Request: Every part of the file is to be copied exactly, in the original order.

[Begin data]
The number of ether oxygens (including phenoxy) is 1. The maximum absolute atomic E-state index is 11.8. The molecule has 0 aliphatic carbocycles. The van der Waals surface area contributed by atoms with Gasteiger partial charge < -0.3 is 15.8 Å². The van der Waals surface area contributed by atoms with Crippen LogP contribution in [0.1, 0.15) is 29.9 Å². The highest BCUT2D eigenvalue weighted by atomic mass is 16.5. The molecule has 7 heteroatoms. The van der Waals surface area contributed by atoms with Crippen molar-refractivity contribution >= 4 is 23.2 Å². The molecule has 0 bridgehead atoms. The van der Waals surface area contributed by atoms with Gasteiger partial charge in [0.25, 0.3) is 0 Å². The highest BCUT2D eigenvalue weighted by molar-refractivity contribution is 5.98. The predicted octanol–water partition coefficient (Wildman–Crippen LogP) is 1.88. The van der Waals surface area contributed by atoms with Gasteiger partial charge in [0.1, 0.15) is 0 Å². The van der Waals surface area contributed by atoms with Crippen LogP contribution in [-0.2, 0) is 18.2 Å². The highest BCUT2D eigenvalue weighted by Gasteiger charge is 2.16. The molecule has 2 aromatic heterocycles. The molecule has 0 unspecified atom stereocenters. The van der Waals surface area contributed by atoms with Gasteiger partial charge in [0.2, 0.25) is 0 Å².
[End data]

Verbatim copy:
The number of ether oxygens (including phenoxy) is 1. The maximum absolute atomic E-state index is 11.8. The molecule has 0 aliphatic carbocycles. The van der Waals surface area contributed by atoms with Gasteiger partial charge < -0.3 is 15.8 Å². The van der Waals surface area contributed by atoms with Crippen LogP contribution in [0.1, 0.15) is 29.9 Å². The highest BCUT2D eigenvalue weighted by atomic mass is 16.5. The molecule has 7 heteroatoms. The van der Waals surface area contributed by atoms with Crippen molar-refractivity contribution >= 4 is 23.2 Å². The molecule has 0 bridgehead atoms. The van der Waals surface area contributed by atoms with Gasteiger partial charge in [0.25, 0.3) is 0 Å². The highest BCUT2D eigenvalue weighted by molar-refractivity contribution is 5.98. The predicted octanol–water partition coefficient (Wildman–Crippen LogP) is 1.88. The van der Waals surface area contributed by atoms with Gasteiger partial charge in [0.1, 0.15) is 0 Å². The van der Waals surface area contributed by atoms with Crippen LogP contribution in [-0.2, 0) is 18.2 Å². The highest BCUT2D eigenvalue weighted by Gasteiger charge is 2.16. The molecule has 2 aromatic heterocycles. The molecule has 0 unspecified atom stereocenters. The van der Waals surface area contributed by atoms with Gasteiger partial charge in [0.2, 0.25) is 0 Å².